The war in Ukraine is unlikely to slow the U.S. manufacturing economy which expanded 1 percent in February to reach a PMI of 58.6. “Ukraine is not that integrated into our national economy; nor is Russia,” said Tim Fiore, chair of the Institute for Supply Management’s monthly manufacturing survey. “Supply of some materials – such as aluminum – may get worse but I don’t see [the conflict] dampening expansion at this point.”
Oil prices, which impact the global economy, may present some headwinds, he added. But February’s PMI and most of its supporting indexes indicate long-term demand for U.S. products remains robust. Any number above 50 reflects industry expansion.
New orders grew 3.8 percent to 61.7 in February; production increased 0.7 percent to 58.5. Pricing pressure, although high, eased a bit, declining 0.5 percent to 75.6. Backlog, another indicator of future demand, grew at its fastest pace in more than a decade – 8.6 percent – to 65.0.
That said, the “electronic[s] supply chain is still a mess,” one tech executive told the ISM. The chip supply remains critical; component lead times have expanded; and materials contamination is impacting the production of some memory products.
The computer and tech segment expanded in February, according to the ISM; employment, production and supplier deliveries all improved. Inflation eased slightly and future signals remain strong: backlog jumped to 86 percent and customer inventories remain too low.
A customer survey conducted by electronics distributor Avnet Inc. found customers have experienced significant impact due to the shortages; among those, 93 percent said the strongest impact was related to lead times. Respondents also said that delayed production schedules (74 percent) and higher prices (72 percent) have affected their business.
“The U.S. manufacturing sector remains in a demand-driven, supply chain-constrained environment,” said Fiore. “The Covid-19 omicron variant remained an impact in February; however, there were signs of relief, with recovery expected in March. A higher-than-normal quits rate and early retirements continued.” ISM’s employment index slowed by 1.6 percent last month to 52.9.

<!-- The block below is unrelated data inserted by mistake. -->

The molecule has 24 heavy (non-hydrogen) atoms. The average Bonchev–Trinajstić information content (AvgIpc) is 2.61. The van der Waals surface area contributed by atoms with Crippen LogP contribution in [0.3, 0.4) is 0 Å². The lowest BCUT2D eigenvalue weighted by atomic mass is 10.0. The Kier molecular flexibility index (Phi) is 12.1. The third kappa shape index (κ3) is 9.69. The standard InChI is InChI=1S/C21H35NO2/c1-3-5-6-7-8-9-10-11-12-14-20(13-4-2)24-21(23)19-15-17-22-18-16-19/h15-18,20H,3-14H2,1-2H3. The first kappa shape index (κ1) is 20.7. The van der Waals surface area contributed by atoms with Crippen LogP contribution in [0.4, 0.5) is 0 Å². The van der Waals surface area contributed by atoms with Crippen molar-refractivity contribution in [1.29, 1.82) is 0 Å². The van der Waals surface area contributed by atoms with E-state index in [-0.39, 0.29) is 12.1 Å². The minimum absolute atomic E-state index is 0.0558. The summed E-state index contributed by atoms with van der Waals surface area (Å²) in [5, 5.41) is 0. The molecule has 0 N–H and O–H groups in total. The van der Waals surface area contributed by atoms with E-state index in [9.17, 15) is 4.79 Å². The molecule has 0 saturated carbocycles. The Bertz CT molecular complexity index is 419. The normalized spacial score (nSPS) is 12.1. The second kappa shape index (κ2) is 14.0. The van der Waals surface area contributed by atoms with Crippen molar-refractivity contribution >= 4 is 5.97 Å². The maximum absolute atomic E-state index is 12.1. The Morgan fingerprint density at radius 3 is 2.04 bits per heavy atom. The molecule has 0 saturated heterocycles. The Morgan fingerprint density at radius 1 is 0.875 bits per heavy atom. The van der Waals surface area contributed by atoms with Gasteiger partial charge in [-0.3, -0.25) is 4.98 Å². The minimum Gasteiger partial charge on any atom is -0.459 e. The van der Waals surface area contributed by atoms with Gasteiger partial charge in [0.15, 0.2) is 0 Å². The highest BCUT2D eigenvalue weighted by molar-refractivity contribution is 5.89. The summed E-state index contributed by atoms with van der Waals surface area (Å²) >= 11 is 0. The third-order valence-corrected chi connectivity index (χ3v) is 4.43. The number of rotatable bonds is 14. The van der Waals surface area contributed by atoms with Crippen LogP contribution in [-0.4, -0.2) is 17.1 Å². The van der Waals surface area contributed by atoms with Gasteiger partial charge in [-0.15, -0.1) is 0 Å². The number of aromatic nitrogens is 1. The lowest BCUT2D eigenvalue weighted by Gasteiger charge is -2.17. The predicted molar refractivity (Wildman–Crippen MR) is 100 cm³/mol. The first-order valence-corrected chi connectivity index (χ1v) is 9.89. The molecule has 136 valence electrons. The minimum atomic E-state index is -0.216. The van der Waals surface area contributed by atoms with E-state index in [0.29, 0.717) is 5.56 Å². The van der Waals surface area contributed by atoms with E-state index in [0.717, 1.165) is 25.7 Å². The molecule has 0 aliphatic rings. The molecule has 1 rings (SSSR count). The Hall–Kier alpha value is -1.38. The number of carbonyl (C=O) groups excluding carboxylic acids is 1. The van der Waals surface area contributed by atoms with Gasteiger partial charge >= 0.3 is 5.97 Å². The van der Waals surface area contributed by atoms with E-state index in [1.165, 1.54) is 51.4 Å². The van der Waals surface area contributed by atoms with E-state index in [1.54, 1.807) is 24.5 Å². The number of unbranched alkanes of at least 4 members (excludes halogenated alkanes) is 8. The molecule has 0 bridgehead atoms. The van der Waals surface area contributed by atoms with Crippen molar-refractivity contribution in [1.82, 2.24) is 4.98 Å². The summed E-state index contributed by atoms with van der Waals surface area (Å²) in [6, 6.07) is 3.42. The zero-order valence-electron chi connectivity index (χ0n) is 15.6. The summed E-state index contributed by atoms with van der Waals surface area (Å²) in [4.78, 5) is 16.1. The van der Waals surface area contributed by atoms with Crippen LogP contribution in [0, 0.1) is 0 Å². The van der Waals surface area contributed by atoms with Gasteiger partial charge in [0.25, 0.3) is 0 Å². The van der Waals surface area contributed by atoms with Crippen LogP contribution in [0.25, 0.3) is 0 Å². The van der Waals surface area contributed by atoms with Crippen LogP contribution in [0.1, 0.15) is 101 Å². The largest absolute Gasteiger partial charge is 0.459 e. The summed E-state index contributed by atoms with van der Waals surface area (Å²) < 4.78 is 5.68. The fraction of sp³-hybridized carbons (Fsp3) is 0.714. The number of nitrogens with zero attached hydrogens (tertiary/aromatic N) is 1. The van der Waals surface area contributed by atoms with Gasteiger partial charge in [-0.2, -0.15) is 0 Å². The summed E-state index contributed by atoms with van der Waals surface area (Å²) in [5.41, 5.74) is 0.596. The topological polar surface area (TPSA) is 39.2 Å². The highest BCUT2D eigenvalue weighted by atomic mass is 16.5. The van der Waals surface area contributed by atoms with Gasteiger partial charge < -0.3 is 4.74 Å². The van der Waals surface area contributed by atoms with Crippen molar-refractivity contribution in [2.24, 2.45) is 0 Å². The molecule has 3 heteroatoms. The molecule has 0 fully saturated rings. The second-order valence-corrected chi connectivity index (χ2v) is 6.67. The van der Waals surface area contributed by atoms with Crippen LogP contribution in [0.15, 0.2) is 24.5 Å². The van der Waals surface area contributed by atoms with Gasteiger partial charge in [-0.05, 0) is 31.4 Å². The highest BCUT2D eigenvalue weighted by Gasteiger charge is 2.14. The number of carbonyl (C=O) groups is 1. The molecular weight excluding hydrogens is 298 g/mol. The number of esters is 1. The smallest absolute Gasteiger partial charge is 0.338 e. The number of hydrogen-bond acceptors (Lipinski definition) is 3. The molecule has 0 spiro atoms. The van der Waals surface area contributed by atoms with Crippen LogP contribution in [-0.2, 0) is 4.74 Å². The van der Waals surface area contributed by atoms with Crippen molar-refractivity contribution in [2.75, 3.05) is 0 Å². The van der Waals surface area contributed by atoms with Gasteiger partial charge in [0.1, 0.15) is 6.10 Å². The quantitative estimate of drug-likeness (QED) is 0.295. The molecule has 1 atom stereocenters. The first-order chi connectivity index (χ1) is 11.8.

Demand expanded, with both new orders and new exports orders increasing in February. Customers’ inventories remain very low, and backlog increased by historically high levels. Consumption (measured by production and employment) also grew, but at a slower rate than January.
“Demand continues to be strong, increasing our backlog,” said a manager in the electrical equipment and components market. “Production has been more consistent due to availability of parts, but we are not able to increase builds to cut into the backlog.”
ISM panelists indicate their ability to hire continues to improve, but to a lesser degree than in January. Challenges with turnover (quits and retirements) and resulting backfilling continue to plague panelists’ efforts to adequately staff their organizations. Production expanded satisfactorily, despite staffing and supplier delivery headwinds.
Inputs — expressed as supplier deliveries, inventories, and imports — continued to constrain production expansion. Supplier deliveries slowed at a slightly higher pace than in January while the inventories and imports indexes also grew.
U.S. manufacturers remain optimistic, ISM reported, with 12 positive growth comments for every cautious comment, up from January’s ratio of 7-to-1. “As long as demand is strong we can work through the other challenges,” said Fiore.
Avnet’s survey found electronics customers expect challenges. Three-fourths of those experiencing production delays said they have lasted up to six months, while a strong majority of overall respondents expect lead times to worsen and prices to rise in the next year and a half.
Bloomberg reported lead times for materials rose to 97 days; for capital equipment they increased to 173 days, and for MRO supplies to 50 days.